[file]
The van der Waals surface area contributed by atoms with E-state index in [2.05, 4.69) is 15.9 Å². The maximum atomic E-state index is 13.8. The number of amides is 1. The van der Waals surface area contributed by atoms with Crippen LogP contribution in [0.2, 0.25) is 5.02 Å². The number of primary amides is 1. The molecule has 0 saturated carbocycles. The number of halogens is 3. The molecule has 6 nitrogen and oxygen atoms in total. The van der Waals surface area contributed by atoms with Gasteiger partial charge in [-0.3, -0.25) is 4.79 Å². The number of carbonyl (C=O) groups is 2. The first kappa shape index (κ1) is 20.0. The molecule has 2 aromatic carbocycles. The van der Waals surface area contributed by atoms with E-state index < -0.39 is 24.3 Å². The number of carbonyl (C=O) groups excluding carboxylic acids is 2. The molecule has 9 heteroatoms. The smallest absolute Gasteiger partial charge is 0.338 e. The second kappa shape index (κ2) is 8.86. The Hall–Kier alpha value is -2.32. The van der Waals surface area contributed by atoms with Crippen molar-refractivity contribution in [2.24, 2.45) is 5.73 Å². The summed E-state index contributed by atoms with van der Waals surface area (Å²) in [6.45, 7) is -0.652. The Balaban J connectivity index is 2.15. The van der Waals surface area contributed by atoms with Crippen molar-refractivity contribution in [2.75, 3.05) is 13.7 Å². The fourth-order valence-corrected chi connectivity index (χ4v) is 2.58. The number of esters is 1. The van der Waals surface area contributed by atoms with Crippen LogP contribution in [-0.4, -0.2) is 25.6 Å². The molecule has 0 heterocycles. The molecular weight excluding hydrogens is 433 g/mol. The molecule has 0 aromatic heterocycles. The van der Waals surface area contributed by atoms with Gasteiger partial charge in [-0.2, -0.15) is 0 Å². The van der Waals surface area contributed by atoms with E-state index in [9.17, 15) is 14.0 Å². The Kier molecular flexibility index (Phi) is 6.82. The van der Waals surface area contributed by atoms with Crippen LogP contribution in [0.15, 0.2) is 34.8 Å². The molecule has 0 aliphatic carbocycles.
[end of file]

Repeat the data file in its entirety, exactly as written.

The van der Waals surface area contributed by atoms with E-state index in [2.05, 4.69) is 15.9 Å². The maximum atomic E-state index is 13.8. The number of amides is 1. The van der Waals surface area contributed by atoms with Crippen LogP contribution in [0.2, 0.25) is 5.02 Å². The number of primary amides is 1. The molecule has 0 saturated carbocycles. The number of halogens is 3. The molecule has 6 nitrogen and oxygen atoms in total. The van der Waals surface area contributed by atoms with Gasteiger partial charge in [-0.3, -0.25) is 4.79 Å². The number of carbonyl (C=O) groups is 2. The first kappa shape index (κ1) is 20.0. The molecule has 2 aromatic carbocycles. The van der Waals surface area contributed by atoms with E-state index < -0.39 is 24.3 Å². The number of carbonyl (C=O) groups excluding carboxylic acids is 2. The molecule has 9 heteroatoms. The smallest absolute Gasteiger partial charge is 0.338 e. The second kappa shape index (κ2) is 8.86. The Hall–Kier alpha value is -2.32. The van der Waals surface area contributed by atoms with Crippen molar-refractivity contribution in [2.24, 2.45) is 5.73 Å². The summed E-state index contributed by atoms with van der Waals surface area (Å²) in [6.45, 7) is -0.652. The Balaban J connectivity index is 2.15. The van der Waals surface area contributed by atoms with Crippen molar-refractivity contribution in [2.75, 3.05) is 13.7 Å². The fourth-order valence-corrected chi connectivity index (χ4v) is 2.58. The number of esters is 1. The van der Waals surface area contributed by atoms with Crippen LogP contribution in [-0.4, -0.2) is 25.6 Å². The molecule has 0 heterocycles. The molecular weight excluding hydrogens is 433 g/mol. The molecule has 0 aromatic heterocycles. The van der Waals surface area contributed by atoms with Gasteiger partial charge in [-0.2, -0.15) is 0 Å². The van der Waals surface area contributed by atoms with E-state index in [9.17, 15) is 14.0 Å². The Kier molecular flexibility index (Phi) is 6.82. The van der Waals surface area contributed by atoms with Crippen LogP contribution in [0.15, 0.2) is 34.8 Å². The molecule has 0 aliphatic carbocycles.